Friday, October 09, 2009

The Nobel Prize:
An Act of Grace

President Barack Obama has won the Nobel Peace Prize

“The Norwegian Nobel Committee has decided that the Nobel Peace Prize for 2009 is to be awarded to President Barack Obama for his extraordinary efforts to strengthen international diplomacy and cooperation between peoples. The Committee has attached special importance to Obama’s vision of and work for a world without nuclear weapons.” [full text of announcement]
Obviously, lots of folks are talking about this; and I am sure someone will be able to explain why President Obama was deserving [here it is] - despite the nominations closing on February 1, just 11 days after President Obama took office.

Rick Moran points out the previous Presidents of the United States who have won the award:
Teddy Roosevelt got his peace prize for mediating between Japan and Russia and ending their bloody war. Woodrow Wilson got his for his efforts at peace after World War I. Jimmy Carter - whatever else you can say about him - engineered a singular, personal triumph with the Camp David accords which was the first peace agreement between Israel and another Arab state
Obviously, President Obama has negotiated nothing, brought no one together. However, he didn't win the prize for any actual accomplishments:
WorldMagBlog: . . . Obama has created “a new climate” in international relations. “Only very rarely has a person to the same extent as Obama captured the world’s attention and given its people hope for a better future,” Thorbjoern Jagland, chairman of the Nobel Committee said.
Even if, as the announcement states:
Multilateral diplomacy has regained a central position, with emphasis on the role that the United Nations and other international institutions can play. Dialogue and negotiations are preferred as instruments for resolving even the most difficult international conflicts. The vision of a world free from nuclear arms has powerfully stimulated disarmament and arms control negotiations. Thanks to Obama's initiative, the USA is now playing a more constructive role in meeting the great climatic challenges the world is confronting. Democracy and human rights are to be strengthened.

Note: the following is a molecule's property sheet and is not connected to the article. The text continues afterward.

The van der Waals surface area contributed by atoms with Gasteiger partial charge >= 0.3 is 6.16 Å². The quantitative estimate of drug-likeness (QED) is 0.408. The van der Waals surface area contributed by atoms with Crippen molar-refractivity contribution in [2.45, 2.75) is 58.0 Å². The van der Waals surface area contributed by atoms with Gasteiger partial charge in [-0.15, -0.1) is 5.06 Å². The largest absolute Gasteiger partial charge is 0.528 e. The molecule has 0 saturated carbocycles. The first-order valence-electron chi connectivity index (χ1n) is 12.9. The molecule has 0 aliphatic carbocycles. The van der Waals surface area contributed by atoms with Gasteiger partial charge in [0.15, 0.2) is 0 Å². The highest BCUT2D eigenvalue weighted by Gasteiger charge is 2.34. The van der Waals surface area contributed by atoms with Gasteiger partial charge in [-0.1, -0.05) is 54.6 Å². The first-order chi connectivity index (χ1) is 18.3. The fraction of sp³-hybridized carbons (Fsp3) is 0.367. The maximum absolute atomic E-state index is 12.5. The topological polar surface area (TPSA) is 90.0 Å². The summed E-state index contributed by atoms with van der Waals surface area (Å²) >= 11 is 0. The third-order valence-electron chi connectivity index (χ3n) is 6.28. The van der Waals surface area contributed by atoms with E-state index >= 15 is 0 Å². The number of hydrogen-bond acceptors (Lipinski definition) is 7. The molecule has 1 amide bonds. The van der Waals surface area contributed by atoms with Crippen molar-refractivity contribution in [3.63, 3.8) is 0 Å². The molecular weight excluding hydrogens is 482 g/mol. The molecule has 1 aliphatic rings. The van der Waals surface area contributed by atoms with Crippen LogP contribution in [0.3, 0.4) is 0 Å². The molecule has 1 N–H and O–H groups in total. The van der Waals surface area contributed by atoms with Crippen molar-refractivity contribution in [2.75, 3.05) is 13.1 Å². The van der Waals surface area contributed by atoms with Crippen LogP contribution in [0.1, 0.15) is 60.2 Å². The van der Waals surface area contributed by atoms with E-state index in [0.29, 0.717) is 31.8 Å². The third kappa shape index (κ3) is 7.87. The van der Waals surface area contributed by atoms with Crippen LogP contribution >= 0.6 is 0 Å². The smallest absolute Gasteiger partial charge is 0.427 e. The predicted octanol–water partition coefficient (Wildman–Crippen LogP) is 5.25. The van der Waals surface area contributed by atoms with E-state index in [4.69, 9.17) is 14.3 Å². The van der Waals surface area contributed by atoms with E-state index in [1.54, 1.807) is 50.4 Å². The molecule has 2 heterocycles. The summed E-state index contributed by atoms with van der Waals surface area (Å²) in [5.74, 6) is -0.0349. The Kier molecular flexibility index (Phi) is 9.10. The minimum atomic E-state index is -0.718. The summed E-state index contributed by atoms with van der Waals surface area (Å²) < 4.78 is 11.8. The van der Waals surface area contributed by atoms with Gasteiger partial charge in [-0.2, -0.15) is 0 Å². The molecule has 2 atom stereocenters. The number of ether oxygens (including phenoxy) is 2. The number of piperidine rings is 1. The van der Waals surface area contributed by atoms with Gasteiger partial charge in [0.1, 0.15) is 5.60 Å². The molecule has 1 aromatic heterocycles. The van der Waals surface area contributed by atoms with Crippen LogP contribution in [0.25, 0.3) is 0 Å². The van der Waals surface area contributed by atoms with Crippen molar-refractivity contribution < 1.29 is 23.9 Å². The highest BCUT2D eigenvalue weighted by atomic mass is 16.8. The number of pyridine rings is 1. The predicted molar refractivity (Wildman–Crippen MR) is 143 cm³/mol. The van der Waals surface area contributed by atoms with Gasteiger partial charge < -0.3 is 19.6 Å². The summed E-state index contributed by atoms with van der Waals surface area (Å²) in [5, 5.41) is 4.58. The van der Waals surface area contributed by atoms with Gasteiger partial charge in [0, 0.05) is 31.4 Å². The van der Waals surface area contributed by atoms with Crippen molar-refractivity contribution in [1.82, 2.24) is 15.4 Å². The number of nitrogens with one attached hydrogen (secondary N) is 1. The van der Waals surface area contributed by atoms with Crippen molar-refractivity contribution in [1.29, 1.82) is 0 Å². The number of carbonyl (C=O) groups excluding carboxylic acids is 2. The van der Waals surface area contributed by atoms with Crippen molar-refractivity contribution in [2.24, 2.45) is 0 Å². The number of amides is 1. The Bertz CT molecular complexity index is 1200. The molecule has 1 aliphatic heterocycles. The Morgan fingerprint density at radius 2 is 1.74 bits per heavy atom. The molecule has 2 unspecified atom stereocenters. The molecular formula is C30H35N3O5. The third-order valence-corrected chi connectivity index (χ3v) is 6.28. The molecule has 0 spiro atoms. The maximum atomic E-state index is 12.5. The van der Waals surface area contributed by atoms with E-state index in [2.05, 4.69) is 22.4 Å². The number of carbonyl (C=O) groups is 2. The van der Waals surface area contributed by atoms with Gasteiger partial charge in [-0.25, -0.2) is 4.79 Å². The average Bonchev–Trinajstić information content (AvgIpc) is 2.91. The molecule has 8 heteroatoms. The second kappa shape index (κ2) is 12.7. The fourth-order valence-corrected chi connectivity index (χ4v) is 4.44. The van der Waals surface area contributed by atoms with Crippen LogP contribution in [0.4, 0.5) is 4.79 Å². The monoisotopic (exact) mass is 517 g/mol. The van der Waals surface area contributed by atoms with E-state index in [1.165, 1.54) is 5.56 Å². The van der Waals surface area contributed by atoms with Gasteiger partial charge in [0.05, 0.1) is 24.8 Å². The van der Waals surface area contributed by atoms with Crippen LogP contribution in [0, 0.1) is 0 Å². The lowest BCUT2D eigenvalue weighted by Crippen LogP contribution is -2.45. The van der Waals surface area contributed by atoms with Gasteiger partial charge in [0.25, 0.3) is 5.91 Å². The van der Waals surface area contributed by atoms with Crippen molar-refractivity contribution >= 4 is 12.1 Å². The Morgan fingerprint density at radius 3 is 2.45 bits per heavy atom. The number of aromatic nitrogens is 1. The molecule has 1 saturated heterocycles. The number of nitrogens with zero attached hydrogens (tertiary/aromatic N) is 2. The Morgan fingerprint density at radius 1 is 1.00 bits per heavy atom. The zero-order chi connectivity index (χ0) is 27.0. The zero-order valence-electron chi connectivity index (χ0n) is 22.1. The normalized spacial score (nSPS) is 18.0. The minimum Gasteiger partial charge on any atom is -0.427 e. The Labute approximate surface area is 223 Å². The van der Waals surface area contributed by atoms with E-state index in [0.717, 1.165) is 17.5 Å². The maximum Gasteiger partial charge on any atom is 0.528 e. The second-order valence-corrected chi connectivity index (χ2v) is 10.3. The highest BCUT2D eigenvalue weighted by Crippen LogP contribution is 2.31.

shouldn't actual results rather than hope for results have some bearing on the prize. For instance, Zimbabwe’s Prime Minister Morgan Tsvangirai was one of the other nominees
WorldMagBlog: . . . has been fighting oppression and organizing against the ruling party of dictator Robert Mugabe for over 10 years. He has survived three assassination attempts and this year, just as he became part of a coalition government with Mugabe, survived a suspicious car crash that killed his wife.
Some other names on the "short list":
It is obvious to me that, on a rewards level, there were many names on the list who have done far more to deserve the prize than President Obama.

Although, I am working my way through Romans now so maybe the Nobel Prize committee wanted to give the award not based on President Obama's works but on their faith [confident expectation in the unseen] in his future accomplishments [that didn't quite work did it?].

Okay, it was an act of grace towards President Obama: an act of unmerited favor. For folks who need a concrete example of the type of grace God shows us despite what we have done (and haven't done) - this is a worldly example of that grace.

1 comment:

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How to debate charitably (rules are links to more description of rule):
1. The Golden Rule
2. You cannot read minds
3. People are not evil
4. Debates are not for winning
5. You make mistakes
6. Not everyone cares as much as you
7. Engaging is hard work
8. Differences can be subtle
9. Give up quietly